There is a very famous quote that states, “To travel is better than to arrive”. I am reminded of this quote every time I travel as I immerse myself in the journey to my destination. The journey to get to the destination is always more significant than the destination itself. And when the destination to be arrived at is equally beautiful as the journey, it makes the travel even more blissful.
These words kept recurring in my head when I headed to the exquisite temple of Changu Narayan. This temple is located on a hilltop of Changu village. It is about 20 kilometers outside the city. You have to pass through Bhaktapur and go further north towards Changu village. In just few minutes you leave the hustle and bustle of the city and find yourself on a beautiful uphill countryside road towards this magnificent temple.
November being the rice harvesting season in Nepal, you will see people winnowing the harvested rice throughout your way. It is a common scene all over the valley right now. Also, you will pass through brick mills and spot several old brick mill chimneys. Mostly, people of the Newari community live in this area. On this uphill ride you will also pass through beautiful small Newari houses, which are identified by plain brickwork and fine wood carvings.
As you move upwards, you get a better view of this beautiful valley backed by the snow capped mountain on one side and the crowded city on the other.
Once you reach the top of the hill, you will see a tourist information centre where you can pick up brochures and receive more information about the temple. Since Changu Narayan has gained touristic attention over the years, you will find many restaurants, souvenir shops and guest houses on your way to the temple.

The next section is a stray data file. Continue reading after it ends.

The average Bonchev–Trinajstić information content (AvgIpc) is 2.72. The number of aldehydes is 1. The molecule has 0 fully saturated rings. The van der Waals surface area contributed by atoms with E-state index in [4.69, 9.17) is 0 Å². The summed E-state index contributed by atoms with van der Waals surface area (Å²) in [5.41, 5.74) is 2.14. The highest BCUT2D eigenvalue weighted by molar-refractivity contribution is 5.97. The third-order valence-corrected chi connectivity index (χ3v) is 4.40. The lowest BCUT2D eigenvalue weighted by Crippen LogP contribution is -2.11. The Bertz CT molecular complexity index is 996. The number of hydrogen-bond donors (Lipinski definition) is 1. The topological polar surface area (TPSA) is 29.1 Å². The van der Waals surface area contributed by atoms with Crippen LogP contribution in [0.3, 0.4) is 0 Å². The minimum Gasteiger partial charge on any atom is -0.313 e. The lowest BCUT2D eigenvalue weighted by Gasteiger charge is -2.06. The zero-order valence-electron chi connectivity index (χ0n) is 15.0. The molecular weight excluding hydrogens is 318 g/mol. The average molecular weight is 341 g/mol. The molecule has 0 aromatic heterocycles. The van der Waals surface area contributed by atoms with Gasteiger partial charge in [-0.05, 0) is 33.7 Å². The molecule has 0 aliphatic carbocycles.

There are also several shops selling Thangka art and a few small Thangka painting schools. Once you walk your way through these you will finally reach the magnificent temple of Changu Narayan.
This two storied pagoda-style temple of Lord Vishnu, is the oldest temple in Nepal. The temple, is believed to be constructed in the 4th century, however it was destroyed in a fire and was rebuilt in 1702. Changu Narayan is also one of Nepal’s most affluent structures historically and artistically. If you observe carefully, every single structure is carved with fine details. It illustrates the best combination of wood, stone and metal art in Kathmandu valley. In 1979, UNESCO declared Changu Narayan as one of the 7 world heritage sites in Kathmandu. Although it is a Vishnu temple, it is surrounded by other small temples of Lord Shiva, Lord Krishna and others. The entry inside the main temple is limited to only Hindus. A private museum is also to be found by the temple. From my observation local school students and tourists visit the museum.
The best way to get to Changu Narayan would be on a motorbike, bicycle or even better, by walking from Bhaktapur. You can take bicycle tours or walking tours to Changu Narayan. Ideally a walking tour would be the best way to enjoy this journey. It would also be very informative and will give you an opportunity to capture the beauty of this place into your lens.
Text and Images: Mithila Jariwala